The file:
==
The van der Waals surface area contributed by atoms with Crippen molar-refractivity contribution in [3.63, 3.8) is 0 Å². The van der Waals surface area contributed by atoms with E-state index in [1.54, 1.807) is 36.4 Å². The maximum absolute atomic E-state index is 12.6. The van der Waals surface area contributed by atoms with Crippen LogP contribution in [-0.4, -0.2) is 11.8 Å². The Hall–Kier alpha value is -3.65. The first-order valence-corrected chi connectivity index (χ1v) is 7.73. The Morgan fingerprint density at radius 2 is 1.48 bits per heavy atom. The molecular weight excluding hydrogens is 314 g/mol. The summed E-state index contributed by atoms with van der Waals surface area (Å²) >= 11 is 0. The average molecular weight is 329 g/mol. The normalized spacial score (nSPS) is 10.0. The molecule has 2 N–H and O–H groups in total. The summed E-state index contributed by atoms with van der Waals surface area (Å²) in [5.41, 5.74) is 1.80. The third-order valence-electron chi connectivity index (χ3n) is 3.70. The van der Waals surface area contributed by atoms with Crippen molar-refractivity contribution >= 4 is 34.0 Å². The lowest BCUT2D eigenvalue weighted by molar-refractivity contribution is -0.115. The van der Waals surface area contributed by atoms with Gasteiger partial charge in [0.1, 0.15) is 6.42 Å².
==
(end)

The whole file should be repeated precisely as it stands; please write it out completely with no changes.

The van der Waals surface area contributed by atoms with Crippen molar-refractivity contribution in [3.63, 3.8) is 0 Å². The van der Waals surface area contributed by atoms with E-state index in [1.54, 1.807) is 36.4 Å². The maximum absolute atomic E-state index is 12.6. The van der Waals surface area contributed by atoms with Crippen LogP contribution in [-0.4, -0.2) is 11.8 Å². The Hall–Kier alpha value is -3.65. The first-order valence-corrected chi connectivity index (χ1v) is 7.73. The Morgan fingerprint density at radius 2 is 1.48 bits per heavy atom. The molecular weight excluding hydrogens is 314 g/mol. The summed E-state index contributed by atoms with van der Waals surface area (Å²) >= 11 is 0. The average molecular weight is 329 g/mol. The normalized spacial score (nSPS) is 10.0. The molecule has 2 N–H and O–H groups in total. The summed E-state index contributed by atoms with van der Waals surface area (Å²) in [5.41, 5.74) is 1.80. The third-order valence-electron chi connectivity index (χ3n) is 3.70. The van der Waals surface area contributed by atoms with Crippen molar-refractivity contribution >= 4 is 34.0 Å². The lowest BCUT2D eigenvalue weighted by molar-refractivity contribution is -0.115. The van der Waals surface area contributed by atoms with Gasteiger partial charge in [0.1, 0.15) is 6.42 Å².